SpeedCurb speed cameras is a rear facing fixed speed camera just like Gatso. Unlike Gatso which uses radar, SpeedCurb uses strips in the roads surface to trigger the camera when a vehicle passes too fast over them. Commonly sited at the side of the road, Speed Curb can also be sited on a central reservation and twin cameras fitted, covering both directions simultaneously. Read more.
Variable speed cameras are found on busy sections of the UK's motorways including the M1 in Bedfordshire, the M25 in Hertfordshire among other major motorways. Speed cameras are sited on overhead gantries above each lane of moving traffic, meaning gantries can have up to four or five individual speed cameras targeting each lane of the motorway. Read more.
Traffic Light cameras aren't that easy to spot, why? Because when the law changed in 2001 ensuring that all speed cameras must be painted bright yellow. The change in law didn't apply to red light cameras. Sited naturally at road junctions controlled by traffic light signals, these cameras catch motorists going through when the lights have turned red. Read more.
Peek speed cameras are fixed road side cameras that work just like the Gatso using radar technology. As a vehicle passes the rear facing camera too fast the radar signals are triggered and a photograph is taken. Like a Gatso safety camera, using a radar detector in your vehicle will detect live in-use Peek cameras. Read more.
DS2 mobile sites are a cross between a fixed and a mobile site. DS2 works using embedded speed strips in the roads surface (to a fixed point), but only when the Police or Safety Camera Partnership team have their equipment connected to the site (making it mobile). Read more.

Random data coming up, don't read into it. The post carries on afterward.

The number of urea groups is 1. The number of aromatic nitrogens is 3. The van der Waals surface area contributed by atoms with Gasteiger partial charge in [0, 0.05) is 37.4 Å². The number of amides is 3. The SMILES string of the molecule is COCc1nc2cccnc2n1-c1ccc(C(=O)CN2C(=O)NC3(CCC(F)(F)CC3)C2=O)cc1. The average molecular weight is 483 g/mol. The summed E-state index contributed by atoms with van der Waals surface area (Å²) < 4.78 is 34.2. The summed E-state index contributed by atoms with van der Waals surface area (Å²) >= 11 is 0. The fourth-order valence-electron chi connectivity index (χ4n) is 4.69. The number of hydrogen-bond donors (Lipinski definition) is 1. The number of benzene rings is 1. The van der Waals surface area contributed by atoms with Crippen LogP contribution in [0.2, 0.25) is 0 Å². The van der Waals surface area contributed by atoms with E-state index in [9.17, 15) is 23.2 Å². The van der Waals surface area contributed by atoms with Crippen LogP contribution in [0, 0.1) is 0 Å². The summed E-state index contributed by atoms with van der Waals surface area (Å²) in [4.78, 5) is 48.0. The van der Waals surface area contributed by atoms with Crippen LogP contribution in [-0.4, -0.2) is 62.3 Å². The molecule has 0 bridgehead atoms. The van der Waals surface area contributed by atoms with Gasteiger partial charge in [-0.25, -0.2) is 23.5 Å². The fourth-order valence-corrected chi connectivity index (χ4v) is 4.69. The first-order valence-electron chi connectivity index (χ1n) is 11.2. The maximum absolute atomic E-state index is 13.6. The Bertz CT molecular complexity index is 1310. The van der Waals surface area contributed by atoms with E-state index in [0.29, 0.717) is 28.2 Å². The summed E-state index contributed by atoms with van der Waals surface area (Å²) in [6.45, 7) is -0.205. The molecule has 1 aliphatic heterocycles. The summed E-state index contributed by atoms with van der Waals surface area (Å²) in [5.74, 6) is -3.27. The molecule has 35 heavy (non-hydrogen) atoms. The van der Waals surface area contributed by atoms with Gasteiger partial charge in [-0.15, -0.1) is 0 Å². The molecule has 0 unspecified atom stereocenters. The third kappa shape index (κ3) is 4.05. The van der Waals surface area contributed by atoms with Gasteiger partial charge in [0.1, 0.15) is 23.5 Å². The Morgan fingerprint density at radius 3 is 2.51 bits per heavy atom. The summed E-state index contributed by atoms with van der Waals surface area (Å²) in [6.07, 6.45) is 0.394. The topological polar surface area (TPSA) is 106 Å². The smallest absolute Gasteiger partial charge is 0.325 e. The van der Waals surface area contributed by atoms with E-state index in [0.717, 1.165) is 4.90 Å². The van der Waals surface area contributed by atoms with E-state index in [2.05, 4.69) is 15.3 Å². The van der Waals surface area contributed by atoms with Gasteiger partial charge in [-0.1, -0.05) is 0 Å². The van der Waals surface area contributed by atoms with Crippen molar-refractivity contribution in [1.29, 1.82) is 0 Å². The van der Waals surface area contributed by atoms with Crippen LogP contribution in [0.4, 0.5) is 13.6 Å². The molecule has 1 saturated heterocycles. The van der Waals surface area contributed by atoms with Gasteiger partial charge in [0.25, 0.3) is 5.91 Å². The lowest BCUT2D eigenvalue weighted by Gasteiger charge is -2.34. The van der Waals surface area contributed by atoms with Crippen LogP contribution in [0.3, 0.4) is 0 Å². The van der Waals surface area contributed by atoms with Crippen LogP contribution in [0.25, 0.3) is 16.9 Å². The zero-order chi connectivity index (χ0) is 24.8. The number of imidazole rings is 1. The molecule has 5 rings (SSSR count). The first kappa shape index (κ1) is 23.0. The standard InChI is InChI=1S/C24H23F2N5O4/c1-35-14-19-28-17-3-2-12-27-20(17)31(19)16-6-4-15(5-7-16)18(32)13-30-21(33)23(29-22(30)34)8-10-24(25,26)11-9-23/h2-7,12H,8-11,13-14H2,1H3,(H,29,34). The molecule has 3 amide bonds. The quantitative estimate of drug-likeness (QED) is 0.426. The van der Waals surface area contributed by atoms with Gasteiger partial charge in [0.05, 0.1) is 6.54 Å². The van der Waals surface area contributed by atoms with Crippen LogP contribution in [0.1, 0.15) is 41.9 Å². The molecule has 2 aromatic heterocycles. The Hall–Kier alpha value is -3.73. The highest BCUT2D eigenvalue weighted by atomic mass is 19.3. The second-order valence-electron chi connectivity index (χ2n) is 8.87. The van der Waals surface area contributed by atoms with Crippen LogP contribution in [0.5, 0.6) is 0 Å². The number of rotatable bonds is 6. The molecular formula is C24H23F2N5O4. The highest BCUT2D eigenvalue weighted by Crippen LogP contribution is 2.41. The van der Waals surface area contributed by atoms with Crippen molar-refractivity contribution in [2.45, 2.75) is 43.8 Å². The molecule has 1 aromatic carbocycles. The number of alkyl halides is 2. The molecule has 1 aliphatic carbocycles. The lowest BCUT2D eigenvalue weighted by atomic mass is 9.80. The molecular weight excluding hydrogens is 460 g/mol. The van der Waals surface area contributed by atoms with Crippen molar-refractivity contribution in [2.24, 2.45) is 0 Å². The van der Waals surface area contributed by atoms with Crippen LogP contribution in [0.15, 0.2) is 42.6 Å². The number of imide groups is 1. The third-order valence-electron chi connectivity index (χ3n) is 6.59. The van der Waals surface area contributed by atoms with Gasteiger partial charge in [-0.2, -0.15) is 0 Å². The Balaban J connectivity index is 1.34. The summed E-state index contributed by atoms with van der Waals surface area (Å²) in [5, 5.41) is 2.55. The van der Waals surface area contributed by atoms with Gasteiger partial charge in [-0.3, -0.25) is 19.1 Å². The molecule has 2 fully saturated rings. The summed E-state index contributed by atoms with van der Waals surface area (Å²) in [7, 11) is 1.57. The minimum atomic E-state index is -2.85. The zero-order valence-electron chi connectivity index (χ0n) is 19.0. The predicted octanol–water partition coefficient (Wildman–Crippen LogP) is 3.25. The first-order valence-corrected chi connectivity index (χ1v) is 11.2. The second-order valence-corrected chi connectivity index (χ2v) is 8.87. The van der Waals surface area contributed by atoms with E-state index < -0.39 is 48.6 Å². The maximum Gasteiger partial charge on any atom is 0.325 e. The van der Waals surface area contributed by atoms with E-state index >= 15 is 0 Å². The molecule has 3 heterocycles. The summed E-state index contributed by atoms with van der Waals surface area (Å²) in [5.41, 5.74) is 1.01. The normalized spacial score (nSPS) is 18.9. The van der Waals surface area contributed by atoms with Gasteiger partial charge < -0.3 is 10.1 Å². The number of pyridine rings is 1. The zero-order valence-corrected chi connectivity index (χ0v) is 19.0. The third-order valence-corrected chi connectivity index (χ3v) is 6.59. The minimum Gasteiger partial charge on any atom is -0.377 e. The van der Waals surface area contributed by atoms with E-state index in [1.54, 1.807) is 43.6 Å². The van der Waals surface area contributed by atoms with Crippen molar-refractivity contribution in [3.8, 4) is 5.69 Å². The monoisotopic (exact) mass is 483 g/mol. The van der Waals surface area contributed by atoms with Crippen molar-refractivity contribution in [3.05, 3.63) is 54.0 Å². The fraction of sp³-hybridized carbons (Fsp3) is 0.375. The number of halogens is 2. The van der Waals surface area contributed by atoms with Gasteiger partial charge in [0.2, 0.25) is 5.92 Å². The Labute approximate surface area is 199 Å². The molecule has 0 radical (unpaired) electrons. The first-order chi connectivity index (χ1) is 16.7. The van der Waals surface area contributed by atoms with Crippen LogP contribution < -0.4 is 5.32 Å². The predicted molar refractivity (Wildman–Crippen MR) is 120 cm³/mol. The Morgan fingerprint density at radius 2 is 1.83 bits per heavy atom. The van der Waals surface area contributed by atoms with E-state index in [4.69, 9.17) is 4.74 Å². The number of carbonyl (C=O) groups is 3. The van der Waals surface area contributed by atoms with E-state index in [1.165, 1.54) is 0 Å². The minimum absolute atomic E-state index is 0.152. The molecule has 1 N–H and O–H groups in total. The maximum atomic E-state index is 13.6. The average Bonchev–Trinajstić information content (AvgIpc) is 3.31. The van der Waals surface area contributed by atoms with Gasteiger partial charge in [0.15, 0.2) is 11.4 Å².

Watchman speed cameras aren't that widely used across the UK and only appear in a small number of counties. Watchman like Peek and Gatso cameras use radar technology to calculate a passing cars, van, HGVs speed. If the vehicle is driving above the speed limit, the Watchman safety camera then takes a photo of the offence. Read more.
SpeedSpike speed cameras are the latest cameras that are being trialled on Britain's roads. SpeedSpike works just like SPECS average speed camera, using ANPR technology linking a series or network of cameras over a set distance. This creates a speed controlled zone, rather than just a snap shot at the cameras location. Read more.
Early devices merely detected using either a laser or radar detector which were great for detecting Gatso and Police mobile locations, problem was as other speed enforcement devices e.g. Truvelo cameras were used these were undectable using a more conventional radar/laser detector.
The only way to detect against the undetectable was to survey and plot all the camera locations across the country and incorporate the data into a database. The database was then coupled with GPS (Global Positioning System) technology and a new breed of GPS speed camera detectors were born.
Along with the cameras exact GPS co-ordinate, the database could also be programmed with extra information including the type of the speed camera, the road speed limit and even the road name or number.
Today, dedicated speed camera detectors still exist with the latest the Road Angel Gem+ updating automatically as you drive. In addition sat navs and other GPS devices like smartphones now also include speed camera locations as a monthly or annual subscription.
Last updated: 25th February 2016